• You’re an unhappy teenager. You feel frustrated as you wonder where you fit in and the Internet provides more comfort than ‘real’-life friends
  • You are less mobile or socially active than you once were. For instance, you may be coping with a new disability that restricts your movement or you may be a new parent, thus making it difficult to leave the house or connect with friends. Hence, turning to the Internet as a source of interaction with the outside world.
  • You are stressed. While some people use the Internet to relieve stress, it can have a counterproductive effect. The longer you spend online, the higher your stress levels will be.



Therapy and Counselling for Internet addiction

Therapy can give you a tremendous boost in controlling Internet use.
Cognitive-behavioural therapy provides step-by-step ways to stop compulsive Internet behaviours and change your perceptions regarding Internet, smartphone, and computer use. Therapy can also help you learn healthier ways of coping with uncomfortable emotions, such as stress, anxiety, or depression.

If your Internet use is affecting your partner directly, as with excessive cybersex or online affairs, marriage counselling can help you work through these challenging issues. Marriage counselling can also help you reconnect with your partner if you have been using the Internet for most of your social needs.

Group Support for Internet Addiction

Since Internet addiction is relatively new, it can be hard to find a real-life support group dedicated to the issue like Alcoholics Anonymous or Gamblers Anonymous. If that is a simultaneous problem for you, however, attending groups can help you work through your alcohol or gambling problems as well. Sex Addicts Anonymous may be another place to try if you are having trouble with cybersex. There may also be groups where you can work on social and coping skills, such as for anxiety or depression.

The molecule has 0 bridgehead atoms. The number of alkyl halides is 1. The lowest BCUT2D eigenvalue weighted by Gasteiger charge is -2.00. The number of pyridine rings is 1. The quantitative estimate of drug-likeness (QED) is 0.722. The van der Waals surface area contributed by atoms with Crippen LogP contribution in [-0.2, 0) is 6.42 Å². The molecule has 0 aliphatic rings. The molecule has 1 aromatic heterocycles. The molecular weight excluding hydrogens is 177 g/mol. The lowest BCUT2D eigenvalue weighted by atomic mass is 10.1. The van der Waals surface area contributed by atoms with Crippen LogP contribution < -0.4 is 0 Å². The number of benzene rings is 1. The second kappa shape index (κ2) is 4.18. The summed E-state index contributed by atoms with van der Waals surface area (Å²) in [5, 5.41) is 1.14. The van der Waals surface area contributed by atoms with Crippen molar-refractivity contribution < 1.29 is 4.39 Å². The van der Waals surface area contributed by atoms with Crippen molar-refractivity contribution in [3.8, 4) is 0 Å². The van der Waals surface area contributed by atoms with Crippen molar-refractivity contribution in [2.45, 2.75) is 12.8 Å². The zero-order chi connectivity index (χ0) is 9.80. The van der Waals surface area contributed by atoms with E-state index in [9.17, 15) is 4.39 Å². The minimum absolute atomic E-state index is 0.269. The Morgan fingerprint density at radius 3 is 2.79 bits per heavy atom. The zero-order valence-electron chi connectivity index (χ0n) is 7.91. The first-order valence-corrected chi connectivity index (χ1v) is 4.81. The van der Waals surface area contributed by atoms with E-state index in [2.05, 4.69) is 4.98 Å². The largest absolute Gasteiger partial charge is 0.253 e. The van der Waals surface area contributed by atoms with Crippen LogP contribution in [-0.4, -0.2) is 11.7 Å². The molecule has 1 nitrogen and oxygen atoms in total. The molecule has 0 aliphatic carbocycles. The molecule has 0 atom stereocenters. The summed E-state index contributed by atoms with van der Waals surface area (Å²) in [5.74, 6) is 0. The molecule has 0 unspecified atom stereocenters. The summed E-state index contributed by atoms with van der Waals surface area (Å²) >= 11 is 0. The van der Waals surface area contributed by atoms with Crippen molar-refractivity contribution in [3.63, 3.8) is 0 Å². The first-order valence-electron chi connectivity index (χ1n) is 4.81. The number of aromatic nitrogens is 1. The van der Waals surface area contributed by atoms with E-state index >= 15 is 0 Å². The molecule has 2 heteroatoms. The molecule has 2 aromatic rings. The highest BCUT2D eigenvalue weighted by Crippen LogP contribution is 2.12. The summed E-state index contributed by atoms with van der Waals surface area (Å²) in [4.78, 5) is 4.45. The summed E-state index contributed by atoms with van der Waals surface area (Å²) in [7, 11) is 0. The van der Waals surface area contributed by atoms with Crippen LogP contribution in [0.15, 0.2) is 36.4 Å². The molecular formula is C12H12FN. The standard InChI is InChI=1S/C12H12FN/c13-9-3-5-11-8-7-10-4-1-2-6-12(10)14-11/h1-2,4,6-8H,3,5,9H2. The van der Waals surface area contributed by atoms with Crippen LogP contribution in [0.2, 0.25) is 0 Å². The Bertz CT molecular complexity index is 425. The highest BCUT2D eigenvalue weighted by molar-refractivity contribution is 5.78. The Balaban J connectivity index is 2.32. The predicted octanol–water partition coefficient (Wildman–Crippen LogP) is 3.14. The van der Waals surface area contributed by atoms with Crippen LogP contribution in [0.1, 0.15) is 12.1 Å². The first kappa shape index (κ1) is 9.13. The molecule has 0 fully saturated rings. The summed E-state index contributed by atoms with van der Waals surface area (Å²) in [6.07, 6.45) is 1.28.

There are some Internet addiction support groups on the Internet. However, these should be used with caution. Although they may be helpful in orienting you and pointing you in the right direction, you need real-life people to best benefit from group support.

Helping a child/teen with an Internet Addiction

It’s a fine line as a parent. If you severely limit a child or teen’s Internet use, they might rebel and go to excess. But you should monitor computer and smartphone use, supervise online activity, and get your child help if he or she needs it. If your child or teen is showing signs of Internet addiction, there are things that you can do to help:

  • Encourage other interests and social activities. Get your child out from behind the computer screen. Expose kids to other hobbies and activities, such as team sports, Scouts, and afterschool clubs.
  • Monitor computer use and set clear limits. Restrict the use of computers or tablets to a common area of the house where you can keep an eye on your child’s online activity, and limit time online. This will be most effective if you as a parent follow suit. If you can’t stay offline, chances are your child won’t either.
  • Use apps to limit your child’s smartphone use. If your child has his or her own smartphone, it’s very difficult to directly monitor their time on the Internet. However, there are a number of apps available that can effectively do the monitoring for you by limiting your child’s data usage or restricting his or her texting and web browsing to certain times of the day. Most of the major carriers offer parental control apps. Other third-party apps are also available that eliminate texting and emailing capabilities while in motion, so you can prevent your teen using a smartphone while driving. See Resources & References section below for more information.
  • Talk to your child about underlying issues. Compulsive computer use can be the sign of deeper problems. Is your child having problems fitting in? Has there been a recent major change, like a move or divorce, which is causing stress?
  • Get help. Teenagers often rebel against their parents but if they hear the same information from a different authority figure, they may be more inclined to listen. Try a sports coach, doctor, or respected family friend. Don’t be afraid to seek professional counselling if you are concerned about your child.